I don’t know much and what I do know seems to be shrinking on an almost daily basis. My existence is increasingly consumed by thoughts regarding my sanity.
For those keeping track the opening paragraph was “underwear” and the follow-up paragraph was “shrinkage.” This is known as a progression of ideas. I’m building up to something. You are wise to still be reading this.
Aside from all that, there seems to be something else going on.
My rate of “Rain Man” moments seems to be on the rise. There’s been an uptick in momentia, if you will.
No, we decidedly do not refer to them as “senior moments.” Despite being a grumpy grandpa and standing on my lawn and yelling at kids, I’m not ready for that schtick just yet. Not while I’m still young and in my prime.
Besides, I’m an excellent driver.
Then I was responsible for a car accident after going to the pharmacy to pick up my “meds.” Oh, shit. Did I just use the word “meds?” This is the end.
So yeah, that happened.
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Shouts to planetjan on this one…
This post will be like a big ball of used gum. I keep coming back and editing in more bits. Thus, it won’t be very cohesive and is going to jump all over the place. You have been warned. (Note to my students: Here I employe the classic negativity technique known as “Tell Them How You’ll Suck Right Up Front.”)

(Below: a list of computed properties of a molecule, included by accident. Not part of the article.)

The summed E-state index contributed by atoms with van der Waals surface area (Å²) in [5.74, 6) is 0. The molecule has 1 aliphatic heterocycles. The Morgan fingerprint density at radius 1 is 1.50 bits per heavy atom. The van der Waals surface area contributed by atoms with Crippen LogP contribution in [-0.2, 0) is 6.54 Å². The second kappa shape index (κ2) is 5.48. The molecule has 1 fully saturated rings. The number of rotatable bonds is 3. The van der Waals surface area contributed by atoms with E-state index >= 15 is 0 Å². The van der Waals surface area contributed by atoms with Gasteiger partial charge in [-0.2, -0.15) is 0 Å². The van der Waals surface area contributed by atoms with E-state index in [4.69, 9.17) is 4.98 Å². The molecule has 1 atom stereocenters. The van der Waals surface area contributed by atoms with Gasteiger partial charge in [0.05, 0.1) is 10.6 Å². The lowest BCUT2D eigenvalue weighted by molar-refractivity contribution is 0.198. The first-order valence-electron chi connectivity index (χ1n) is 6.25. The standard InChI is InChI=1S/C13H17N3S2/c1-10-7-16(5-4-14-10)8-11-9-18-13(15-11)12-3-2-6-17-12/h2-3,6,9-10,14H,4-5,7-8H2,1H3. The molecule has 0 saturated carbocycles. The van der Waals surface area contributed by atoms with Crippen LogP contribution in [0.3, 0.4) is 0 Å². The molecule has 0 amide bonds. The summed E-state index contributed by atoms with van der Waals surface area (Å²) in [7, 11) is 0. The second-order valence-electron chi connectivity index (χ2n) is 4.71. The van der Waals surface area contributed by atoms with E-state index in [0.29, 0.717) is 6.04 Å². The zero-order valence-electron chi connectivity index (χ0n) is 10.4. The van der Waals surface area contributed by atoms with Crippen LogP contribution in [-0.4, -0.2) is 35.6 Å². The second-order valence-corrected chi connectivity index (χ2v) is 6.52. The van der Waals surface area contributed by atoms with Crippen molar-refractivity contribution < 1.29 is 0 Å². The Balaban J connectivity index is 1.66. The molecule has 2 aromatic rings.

The No Child Left Behind Act (NCLB – for added fun pronounce this as “nicklebee”) was one of the first things proposed by George W. Bush, not long after the Supreme Court decision that helped make him president. With that kind of mandate under his belt he leaped in and, on January 23, 2001, boldly proposed NCLB. The bill was mothered by Senator Ted Kennedy and received “overwhelming bi-partisan support” in Congress. It become the law of the land on January 8, 2002.
One of the driving ideas behind NCLB was that measurable standards and goals would lead to positive individual outcomes in students. This included, of course, incentives in the form of Title I funds and how those funds would be allocated to government-run schools that receive federal funding.
At the bottom of this post I’m including an amazing video from TED entitled, “How do we do the right thing?” This is a topic I ponder a lot. The video covers lots of topics, including doctors, but also has a fair amount about teachers. What does an emphasis on things like test scores tied to funding bring?
The video tells one story. A teacher was visited by a consultant. The purpose of the visit was to help the teacher produce higher test scores for the school. The consultant was there to provide training towards that goal. Step One: Ignore students who would pass the tests no matter what. Step Two: Ignore students who would fail the tests no matter what. Step Three: Ignore students who were too new to the district that their scores would not count toward funding incentives. The remaining “bubble” students were the only ones deemed to be worthy of the teacher’s attention.